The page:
One hallmark of the Government’s approach to the constitutional struggle to hold the United Kingdom together has been a recognition that pro-Union policy is not simply a matter for a single department: it needs to run throughout the business of the State.

This includes transport, with the first ‘Union Connectivity Review’ being published earlier this year. It highlighted different ways in which Westminster could invest in Britain’s strategic transport network to better-integrate the nation.

And it that light it is intriguing that Ministers have decided to take a step back towards a national rail network with the launch of ‘Great British Railways’ (GBR).

On the face of it, this is primarily a reorganisation of the franchise system in England – control over passenger franchises in Scotland and Wales is, alas, devolved. Most of the coverage has focused on this.

But the move still opens up some possibilities which Michael Gove and the rest of the Government’s Union strategy team should consider.

For example, GBR will apparently inherit from Network Rail the duty to “run and plan the network, as well as providing online tickets, information and compensation for passengers nationwide.” This opens up the possibility of a national ticketing app, with the Great British Railways branding.

Then there’s the question of livery. At present, train operators get to decorate their rolling stock in their own colours. But there’s no particular reason this should be. It’s not as if they need the advertising, nor do their brands carry the historic and emotional heft that the famous schemes of the genuinely private railways did. And again, there may be scope to take back control of this. The FT reports:

“The reforms will still allow private companies to run services but they will instead work under a more prescriptive management contract, similar to the system in place on the London Overground.”

The Overground operates under its own livery. Why could GBR franchises not do the same? There is surely a case at least for putting the cross-border inter-city services in national colours (perhaps an updated take on Network SouthEast), to match the saltires splashed all over Scotrail trains. And if Northern are still running trains to Glasgow, a new paint job would be a great moment for the Government to stump up for good rolling stock.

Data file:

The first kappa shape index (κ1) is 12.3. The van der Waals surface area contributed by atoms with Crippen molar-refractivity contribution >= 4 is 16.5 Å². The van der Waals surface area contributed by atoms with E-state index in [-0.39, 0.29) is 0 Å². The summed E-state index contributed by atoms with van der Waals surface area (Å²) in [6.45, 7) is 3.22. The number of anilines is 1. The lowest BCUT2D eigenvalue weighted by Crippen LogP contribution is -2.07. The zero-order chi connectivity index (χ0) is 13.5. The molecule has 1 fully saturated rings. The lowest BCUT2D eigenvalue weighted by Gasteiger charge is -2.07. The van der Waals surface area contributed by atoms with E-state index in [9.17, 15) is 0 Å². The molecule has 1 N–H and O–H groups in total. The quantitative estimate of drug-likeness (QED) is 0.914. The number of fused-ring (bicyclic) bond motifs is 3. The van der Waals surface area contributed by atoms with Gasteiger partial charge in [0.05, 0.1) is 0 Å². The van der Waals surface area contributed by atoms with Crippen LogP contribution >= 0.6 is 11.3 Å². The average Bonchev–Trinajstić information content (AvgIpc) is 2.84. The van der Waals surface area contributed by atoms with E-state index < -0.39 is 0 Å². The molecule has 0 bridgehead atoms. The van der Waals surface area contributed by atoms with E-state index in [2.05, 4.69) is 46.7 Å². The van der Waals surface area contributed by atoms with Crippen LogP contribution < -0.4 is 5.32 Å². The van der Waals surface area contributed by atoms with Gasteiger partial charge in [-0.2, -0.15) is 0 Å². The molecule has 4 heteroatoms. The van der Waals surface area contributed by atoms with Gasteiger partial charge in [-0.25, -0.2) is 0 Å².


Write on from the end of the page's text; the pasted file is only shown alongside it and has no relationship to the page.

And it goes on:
Whatever its failings – and they were multitude – branding was one thing British Rail took seriously and was remarkably good at. We need more national institutions to give a British shape to life, and GBR should be one of them.

Beattie acknowledges how Ulster’s separate unionist parties weaken the Union

Last week Doug Beattie, the newly-installed leader of the Ulster Unionist Party, hit out at Boris Johnson. He branded the Prime Minister an ‘English nationalist’, who was prepared to ignore Northern Ireland as the Conservatives have no electoral stake in the Province.

Now the charge of ‘English nationalism’ is a tedious, largely Remainer trope that I have dealt with elsewhere. Suffice to say, an actual English nationalist would not be passing controversial legislation to enable Westminster to spend even more money on Northern Ireland, as this Government is.

But Beattie’s second charge is more interesting. Here are his exact words: “He’s concerned with the English vote. There’s no vote in Northern Ireland for him or his Conservative party so he doesn’t care, he’s hands off.”

It isn’t hard to believe that there may be some truth to the suggestion that Johnson would be less cavalier in his treatment of Ulster if it returned even a handful of Government MPs. (Something that ought to give die-hard advocates of splitting off the Scottish Conservatives pause for thought.) But it invites an obvious question: what is to be done about it?

Unfortunately, there is little sign that Beattie actually intends to do anything differently, in this regard at least, to the Democratic Unionists he hopes to supplant. Standing on the sidelines of national politics and shouting is just what capital-U Unionism does now. The wholly superior vision of the Campaign for Equal Citizenship is long abandoned.

Given the furious backlash over the Protocol, as well as the ill-managed disappointment that was the two parties’ 2010 link-up (under the awful acronym ‘UCUNF’), one can understand why Northern Irish politicians shy away from the Tories. But that’s the insidious appeal of nationalism: it will always be easier, in the short term, to spurn complicating national attachments in favour of tacking to local winds and making off with as much cash as you can lay your hands on. But such an approach offers a bleak long-term outlook for the UK.